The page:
- Sleep scores: This is another important metric tracked by these devices. Poor sleep is at the forefront of cognitive impairment, physical health and overall performance. Irregular shifts can exacerbate these issues for police officers. However, smartwatches can analyze sleep data and offer suggestions to improve sleep quality, ultimately contributing to better cognitive function, mood and overall health. In addition to loving free things, police also love competition. NCCPD has heard from more officers than they can count who are foregoing their usual late-night cocktail because it would result in poor sleep and recovery, essentially taking them out of the running for that month’s sleep score competition.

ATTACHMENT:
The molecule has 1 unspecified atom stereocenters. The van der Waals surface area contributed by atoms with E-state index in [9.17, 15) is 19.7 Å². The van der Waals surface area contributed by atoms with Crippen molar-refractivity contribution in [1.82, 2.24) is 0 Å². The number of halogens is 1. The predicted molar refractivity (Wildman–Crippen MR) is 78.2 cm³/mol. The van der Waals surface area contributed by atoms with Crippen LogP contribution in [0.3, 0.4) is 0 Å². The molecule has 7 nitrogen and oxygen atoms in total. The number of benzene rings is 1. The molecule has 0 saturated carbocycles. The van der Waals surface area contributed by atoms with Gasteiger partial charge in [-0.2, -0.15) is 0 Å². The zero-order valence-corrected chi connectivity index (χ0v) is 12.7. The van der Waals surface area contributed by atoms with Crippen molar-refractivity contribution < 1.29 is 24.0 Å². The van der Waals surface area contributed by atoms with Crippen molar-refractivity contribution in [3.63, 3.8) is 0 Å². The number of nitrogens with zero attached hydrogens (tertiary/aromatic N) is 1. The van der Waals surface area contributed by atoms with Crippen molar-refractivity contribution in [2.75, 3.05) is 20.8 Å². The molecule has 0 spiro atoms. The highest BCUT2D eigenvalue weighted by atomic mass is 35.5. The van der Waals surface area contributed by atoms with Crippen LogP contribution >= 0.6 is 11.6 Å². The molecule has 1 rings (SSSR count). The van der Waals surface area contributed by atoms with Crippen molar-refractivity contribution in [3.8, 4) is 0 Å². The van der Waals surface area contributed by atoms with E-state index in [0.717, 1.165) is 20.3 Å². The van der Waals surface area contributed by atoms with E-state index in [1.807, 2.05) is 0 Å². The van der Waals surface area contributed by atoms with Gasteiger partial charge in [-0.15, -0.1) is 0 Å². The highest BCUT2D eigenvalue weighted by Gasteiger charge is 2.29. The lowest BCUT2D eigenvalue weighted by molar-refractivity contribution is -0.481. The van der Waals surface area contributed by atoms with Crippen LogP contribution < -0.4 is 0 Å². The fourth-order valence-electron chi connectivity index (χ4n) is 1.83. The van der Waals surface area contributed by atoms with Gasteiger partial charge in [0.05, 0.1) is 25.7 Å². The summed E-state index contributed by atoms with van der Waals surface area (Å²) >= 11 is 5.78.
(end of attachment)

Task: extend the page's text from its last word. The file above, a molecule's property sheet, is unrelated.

NCCPD officers are also experimenting with other bedtime routines, such as eliminating late-night phone usage, to see how they can improve their sleep quality. A more senior officer said: “I’m fully addicted to this thing. Ever since I started really trying to improve my sleep score, and I have been getting better sleep once I changed a few things around, my overall mood is just way better.”
- Fitness tracking: This is the hallmark feature for most health and fitness smartwatches. Officers can monitor their physical activity levels, set fitness goals and receive reminders to stay active throughout their busy days. Friendly competition between officers is also a major benefit of these devices and can lead to an increase in overall engagement.